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NoteThis command is not available in the Core and Vulcan dialects
NoteThis command is defined in a header file and will be preprocessed by the X# preprocessor to a function call. If you disable the standard header (-nostddefs) files then this command will not be available. If you tell the compiler to use a different standard header file (-stddef ) then this command may also be not available


Recreate public and private variables previously saved to a file and initialize them with their former values.




<xcSourceFile>The name of the memory file (created, for example, with SAVE), including an optional drive, directory, and extension.  See SetDefault() and SetPath() for file searching and creation rules.  The default extension is .MEM.
This command attempts to open <xcSourceFile> in shared mode.  If the file does not exist, a runtime error is raised.  If the file is successfully opened, the operation proceeds.  If access is denied because, for example, another process has exclusive use of the file, NetErr() is set to TRUE.  


ADDITIVECauses memory variables loaded from the memory file to be added to the existing pool of memory variables.


The scope of the variable is not saved with the variable but is instead established when the variable is restored.  Arrays and declared variables cannot be saved or restored.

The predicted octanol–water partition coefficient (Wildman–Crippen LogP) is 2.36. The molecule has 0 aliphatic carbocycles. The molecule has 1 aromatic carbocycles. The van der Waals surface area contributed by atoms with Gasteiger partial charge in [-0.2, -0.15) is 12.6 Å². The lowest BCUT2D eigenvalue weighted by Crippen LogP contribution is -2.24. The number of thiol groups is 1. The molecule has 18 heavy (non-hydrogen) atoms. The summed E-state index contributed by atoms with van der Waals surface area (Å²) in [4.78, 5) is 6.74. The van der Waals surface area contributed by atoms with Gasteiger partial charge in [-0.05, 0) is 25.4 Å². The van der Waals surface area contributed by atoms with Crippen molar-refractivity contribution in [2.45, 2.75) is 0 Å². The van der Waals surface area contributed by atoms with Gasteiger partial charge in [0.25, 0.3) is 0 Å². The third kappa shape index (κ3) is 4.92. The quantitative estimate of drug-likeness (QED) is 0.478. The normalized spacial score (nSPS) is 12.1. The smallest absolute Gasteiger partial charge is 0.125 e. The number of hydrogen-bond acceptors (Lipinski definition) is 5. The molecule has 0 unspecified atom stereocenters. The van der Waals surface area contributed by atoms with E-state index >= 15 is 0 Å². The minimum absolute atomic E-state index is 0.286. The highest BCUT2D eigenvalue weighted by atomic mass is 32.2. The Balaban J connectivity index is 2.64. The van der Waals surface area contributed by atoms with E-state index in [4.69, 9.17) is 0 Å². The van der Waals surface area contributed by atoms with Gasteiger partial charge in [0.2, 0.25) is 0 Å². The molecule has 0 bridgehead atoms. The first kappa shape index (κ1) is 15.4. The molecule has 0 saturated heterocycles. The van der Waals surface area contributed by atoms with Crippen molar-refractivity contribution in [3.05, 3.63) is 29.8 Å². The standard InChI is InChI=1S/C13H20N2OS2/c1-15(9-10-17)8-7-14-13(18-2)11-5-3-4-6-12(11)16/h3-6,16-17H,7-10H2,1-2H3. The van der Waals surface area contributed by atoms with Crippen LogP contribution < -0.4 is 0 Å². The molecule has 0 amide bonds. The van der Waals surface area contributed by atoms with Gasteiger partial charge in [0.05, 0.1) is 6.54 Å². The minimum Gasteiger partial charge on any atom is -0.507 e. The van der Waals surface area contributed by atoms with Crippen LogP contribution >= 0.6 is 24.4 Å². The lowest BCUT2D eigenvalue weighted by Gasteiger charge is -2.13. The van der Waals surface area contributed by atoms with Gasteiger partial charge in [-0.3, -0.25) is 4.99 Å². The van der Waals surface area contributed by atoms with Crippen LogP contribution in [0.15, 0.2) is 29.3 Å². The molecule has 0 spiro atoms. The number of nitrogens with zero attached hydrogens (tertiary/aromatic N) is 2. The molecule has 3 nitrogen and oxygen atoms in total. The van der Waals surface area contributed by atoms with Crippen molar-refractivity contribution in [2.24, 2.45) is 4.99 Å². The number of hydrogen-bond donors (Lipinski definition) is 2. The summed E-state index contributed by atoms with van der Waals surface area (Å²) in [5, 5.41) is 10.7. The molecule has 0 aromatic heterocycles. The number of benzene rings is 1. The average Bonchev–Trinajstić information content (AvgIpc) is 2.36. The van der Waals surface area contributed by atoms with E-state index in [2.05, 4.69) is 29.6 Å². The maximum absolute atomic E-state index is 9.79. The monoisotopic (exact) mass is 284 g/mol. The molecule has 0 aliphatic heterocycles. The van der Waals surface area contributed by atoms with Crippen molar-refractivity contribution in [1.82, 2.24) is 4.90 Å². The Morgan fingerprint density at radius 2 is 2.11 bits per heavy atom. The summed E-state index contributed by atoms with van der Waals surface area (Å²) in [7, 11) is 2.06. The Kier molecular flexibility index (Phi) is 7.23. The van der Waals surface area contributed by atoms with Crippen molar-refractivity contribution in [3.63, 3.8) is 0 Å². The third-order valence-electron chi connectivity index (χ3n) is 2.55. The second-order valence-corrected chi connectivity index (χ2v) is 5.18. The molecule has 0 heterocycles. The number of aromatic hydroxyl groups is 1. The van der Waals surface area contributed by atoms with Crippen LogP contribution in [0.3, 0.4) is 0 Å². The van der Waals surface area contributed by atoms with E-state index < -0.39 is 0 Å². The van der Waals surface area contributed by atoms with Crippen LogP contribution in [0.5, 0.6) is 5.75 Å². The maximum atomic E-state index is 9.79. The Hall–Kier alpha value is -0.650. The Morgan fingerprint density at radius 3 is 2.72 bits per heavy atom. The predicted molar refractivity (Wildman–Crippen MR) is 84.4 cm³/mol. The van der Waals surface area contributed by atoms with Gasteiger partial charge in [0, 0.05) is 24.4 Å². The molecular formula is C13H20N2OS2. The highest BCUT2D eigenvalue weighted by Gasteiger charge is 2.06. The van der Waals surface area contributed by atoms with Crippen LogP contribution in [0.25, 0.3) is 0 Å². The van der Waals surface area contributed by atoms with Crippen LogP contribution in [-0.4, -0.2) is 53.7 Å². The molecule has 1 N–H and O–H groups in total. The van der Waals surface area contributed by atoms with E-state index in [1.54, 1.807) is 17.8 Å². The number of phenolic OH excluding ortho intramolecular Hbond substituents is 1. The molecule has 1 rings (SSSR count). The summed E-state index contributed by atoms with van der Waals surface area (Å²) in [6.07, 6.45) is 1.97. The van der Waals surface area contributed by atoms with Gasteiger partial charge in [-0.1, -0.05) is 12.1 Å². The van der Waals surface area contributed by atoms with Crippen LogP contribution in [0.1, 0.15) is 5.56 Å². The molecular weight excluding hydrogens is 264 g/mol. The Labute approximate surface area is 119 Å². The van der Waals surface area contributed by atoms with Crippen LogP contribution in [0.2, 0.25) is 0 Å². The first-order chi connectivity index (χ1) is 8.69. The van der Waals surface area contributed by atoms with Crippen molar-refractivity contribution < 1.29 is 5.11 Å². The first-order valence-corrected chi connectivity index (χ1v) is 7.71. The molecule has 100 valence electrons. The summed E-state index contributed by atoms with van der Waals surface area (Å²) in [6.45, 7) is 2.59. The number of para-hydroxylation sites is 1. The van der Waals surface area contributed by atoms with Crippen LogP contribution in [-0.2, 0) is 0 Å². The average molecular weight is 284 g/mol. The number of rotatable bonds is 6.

When memory variables are restored, they are recreated as private variables with the scope of the current procedure or function unless they exist as public variables and you specify the ADDITIVE clause .  If ADDITIVE is specified, public and private variables with the same names are overwritten unless hidden with PRIVATE.  If ADDITIVE is not specified, all public and private variables are released before the memory file is loaded.


When restoring variables that were saved in a CLIPPER program, the variable names are truncated to 10 characters.  This is because CLIPPER honors only the first 10 characters and generates the .MEM file using only these characters.  XSharp, however, honors all characters.  For example, in CLIPPER, the two variable names ThisIsALongVariable and ThisIsALon refer to the same variable; this is not the case in XSharp.


Note: Declared variables are not affected by the RESTORE command.  If a variable has been declared in the current routine, and a variable with the same name is restored, only the declared variable is visible unless references to the restored variable are prefaced with the _MEMVAR-> alias.


This example demonstrates a typical application of SAVE and RESTORE.  Here memory variables containing screens are created using SAVE TO and RESTORE FROM:


// Create and use a pseudo array of screens
SAVE ALL LIKE cScreen* TO Screens
nNumber = "1"
RESTORE SCREEN FROM ("cScreen" + nNumber)



See Also

LOCAL, PRIVATE, PUBLIC, SAVE, SetDefault(), SetPath()